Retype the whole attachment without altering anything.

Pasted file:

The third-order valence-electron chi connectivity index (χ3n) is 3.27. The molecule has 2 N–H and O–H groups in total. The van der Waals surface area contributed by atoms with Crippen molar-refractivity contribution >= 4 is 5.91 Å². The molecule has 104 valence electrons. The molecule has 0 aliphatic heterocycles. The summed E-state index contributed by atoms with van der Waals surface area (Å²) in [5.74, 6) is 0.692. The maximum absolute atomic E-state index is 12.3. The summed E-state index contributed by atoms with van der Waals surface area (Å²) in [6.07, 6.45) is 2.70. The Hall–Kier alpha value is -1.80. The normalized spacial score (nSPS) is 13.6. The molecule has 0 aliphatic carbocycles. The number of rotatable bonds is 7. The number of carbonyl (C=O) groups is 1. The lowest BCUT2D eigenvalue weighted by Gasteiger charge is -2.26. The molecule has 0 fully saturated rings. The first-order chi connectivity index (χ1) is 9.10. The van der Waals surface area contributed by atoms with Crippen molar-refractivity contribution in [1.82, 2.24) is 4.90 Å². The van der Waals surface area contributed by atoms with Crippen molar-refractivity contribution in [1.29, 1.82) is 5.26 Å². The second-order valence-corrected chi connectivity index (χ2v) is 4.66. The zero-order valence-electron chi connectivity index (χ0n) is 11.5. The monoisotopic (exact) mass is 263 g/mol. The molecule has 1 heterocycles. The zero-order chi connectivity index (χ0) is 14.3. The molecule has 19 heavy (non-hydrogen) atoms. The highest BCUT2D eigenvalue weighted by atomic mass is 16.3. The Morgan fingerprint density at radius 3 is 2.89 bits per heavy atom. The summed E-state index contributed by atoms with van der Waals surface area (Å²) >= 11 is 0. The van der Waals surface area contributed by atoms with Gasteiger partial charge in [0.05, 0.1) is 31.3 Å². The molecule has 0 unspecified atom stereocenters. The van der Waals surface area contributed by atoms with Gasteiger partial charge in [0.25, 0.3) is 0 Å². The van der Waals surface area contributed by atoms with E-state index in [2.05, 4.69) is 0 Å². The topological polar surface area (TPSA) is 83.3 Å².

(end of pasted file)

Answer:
The third-order valence-electron chi connectivity index (χ3n) is 3.27. The molecule has 2 N–H and O–H groups in total. The van der Waals surface area contributed by atoms with Crippen molar-refractivity contribution >= 4 is 5.91 Å². The molecule has 104 valence electrons. The molecule has 0 aliphatic heterocycles. The summed E-state index contributed by atoms with van der Waals surface area (Å²) in [5.74, 6) is 0.692. The maximum absolute atomic E-state index is 12.3. The summed E-state index contributed by atoms with van der Waals surface area (Å²) in [6.07, 6.45) is 2.70. The Hall–Kier alpha value is -1.80. The normalized spacial score (nSPS) is 13.6. The molecule has 0 aliphatic carbocycles. The number of rotatable bonds is 7. The number of carbonyl (C=O) groups is 1. The lowest BCUT2D eigenvalue weighted by Gasteiger charge is -2.26. The molecule has 0 fully saturated rings. The first-order chi connectivity index (χ1) is 9.10. The van der Waals surface area contributed by atoms with Crippen molar-refractivity contribution in [1.82, 2.24) is 4.90 Å². The van der Waals surface area contributed by atoms with Crippen molar-refractivity contribution in [1.29, 1.82) is 5.26 Å². The second-order valence-corrected chi connectivity index (χ2v) is 4.66. The zero-order valence-electron chi connectivity index (χ0n) is 11.5. The monoisotopic (exact) mass is 263 g/mol. The molecule has 1 heterocycles. The zero-order chi connectivity index (χ0) is 14.3. The molecule has 19 heavy (non-hydrogen) atoms. The highest BCUT2D eigenvalue weighted by atomic mass is 16.3. The Morgan fingerprint density at radius 3 is 2.89 bits per heavy atom. The summed E-state index contributed by atoms with van der Waals surface area (Å²) >= 11 is 0. The van der Waals surface area contributed by atoms with Gasteiger partial charge in [0.05, 0.1) is 31.3 Å². The molecule has 0 unspecified atom stereocenters. The van der Waals surface area contributed by atoms with Gasteiger partial charge in [0.25, 0.3) is 0 Å². The van der Waals surface area contributed by atoms with E-state index in [2.05, 4.69) is 0 Å². The topological polar surface area (TPSA) is 83.3 Å².